Meeting News Coverage

Auditory hypersensitivity issues raise safety concern for children with ASD

BALTIMORE — Auditory hypersensitivity issues in children with autism spectrum disorder can often lead to unsafe situations, resulting in self-harm, harm to others and seizures, according to research presented at the Pediatric Academic Societies Meeting.

“Auditory hypersensitivity, common in autism, poses a potential health and safety concern to children affected,” Paul H. Lipkin, MD, an Infectious Diseases in Children Editorial Board member and director of the Interactive Autism Network at Kennedy Krieger in Baltimore, told Infectious Diseases in Children. “It also places stress and burden on those caring for the child at home, school, and in the community due to the severe behaviors associated with it.”

Paul Lipkin

Paul H. Lipkin

The researchers utilized the Interactive Autism Network to survey 497 children with ASD aged 3 to 17 years. Parents completed surveys regarding their child’s current and past auditory hypersensitivity issues and detailed how those issues impact their child and family.

Study results showed that 80.5% of respondents reported some type of auditory hypersensitivity issues. These issues caused a “somewhat unsafe situation” in 41.4% of children, with 14.4% resulting in self-harm and 25.5% resulting in harm to others. The researchers wrote that children with auditory hypersensitivity issues were more likely to have seizures (11.3% vs. 7.3%) compared with all children with ASD, with 37.1% reporting seizures brought on as a response to sound.

“On the individual level, the professional community must search for solutions to the problem and for appropriate supports for those caring for the child in order to assure safety and well-being,” Lipkin said. “For researchers, this needs to be recognized as a major health burden in autism along with the need to better understand it from both the basic science level and its etiology in the brain as well as the clinical level and its impact and solutions.” – by David Costill

Reference:

Law JK, et al. Abstract 2834.292. Presented at: Pediatric Academic Societies Meeting; April 30-May 3, 2016; Baltimore.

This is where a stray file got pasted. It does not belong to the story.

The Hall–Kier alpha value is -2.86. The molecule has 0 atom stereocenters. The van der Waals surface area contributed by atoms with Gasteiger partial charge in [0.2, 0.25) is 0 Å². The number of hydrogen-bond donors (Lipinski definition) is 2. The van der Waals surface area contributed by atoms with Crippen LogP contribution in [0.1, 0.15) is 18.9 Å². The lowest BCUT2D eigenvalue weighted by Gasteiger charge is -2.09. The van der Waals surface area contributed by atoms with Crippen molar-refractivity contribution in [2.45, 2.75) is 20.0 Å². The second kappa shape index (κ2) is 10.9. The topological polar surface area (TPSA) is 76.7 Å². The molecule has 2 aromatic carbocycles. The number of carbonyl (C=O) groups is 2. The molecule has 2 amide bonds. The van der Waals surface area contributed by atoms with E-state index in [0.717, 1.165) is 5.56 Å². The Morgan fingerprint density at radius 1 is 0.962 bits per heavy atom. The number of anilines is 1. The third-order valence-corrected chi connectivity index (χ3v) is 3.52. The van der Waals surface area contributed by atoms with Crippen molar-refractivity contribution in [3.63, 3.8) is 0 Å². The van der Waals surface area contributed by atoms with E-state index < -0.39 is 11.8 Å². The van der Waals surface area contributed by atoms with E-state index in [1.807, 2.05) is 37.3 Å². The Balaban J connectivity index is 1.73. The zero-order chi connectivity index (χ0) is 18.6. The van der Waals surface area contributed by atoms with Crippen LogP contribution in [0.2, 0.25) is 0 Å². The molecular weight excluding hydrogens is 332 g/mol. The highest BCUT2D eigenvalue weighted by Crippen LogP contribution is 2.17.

Disclosure: The researchers report no relevant financial disclosures.

BALTIMORE — Auditory hypersensitivity issues in children with autism spectrum disorder can often lead to unsafe situations, resulting in self-harm, harm to others and seizures, according to research presented at the Pediatric Academic Societies Meeting.

“Auditory hypersensitivity, common in autism, poses a potential health and safety concern to children affected,” Paul H. Lipkin, MD, an Infectious Diseases in Children Editorial Board member and director of the Interactive Autism Network at Kennedy Krieger in Baltimore, told Infectious Diseases in Children. “It also places stress and burden on those caring for the child at home, school, and in the community due to the severe behaviors associated with it.”

Paul Lipkin

Paul H. Lipkin

The researchers utilized the Interactive Autism Network to survey 497 children with ASD aged 3 to 17 years. Parents completed surveys regarding their child’s current and past auditory hypersensitivity issues and detailed how those issues impact their child and family.

Study results showed that 80.5% of respondents reported some type of auditory hypersensitivity issues. These issues caused a “somewhat unsafe situation” in 41.4% of children, with 14.4% resulting in self-harm and 25.5% resulting in harm to others. The researchers wrote that children with auditory hypersensitivity issues were more likely to have seizures (11.3% vs. 7.3%) compared with all children with ASD, with 37.1% reporting seizures brought on as a response to sound.

“On the individual level, the professional community must search for solutions to the problem and for appropriate supports for those caring for the child in order to assure safety and well-being,” Lipkin said. “For researchers, this needs to be recognized as a major health burden in autism along with the need to better understand it from both the basic science level and its etiology in the brain as well as the clinical level and its impact and solutions.” – by David Costill

Reference:

Law JK, et al. Abstract 2834.292. Presented at: Pediatric Academic Societies Meeting; April 30-May 3, 2016; Baltimore.

Disclosure: The researchers report no relevant financial disclosures.

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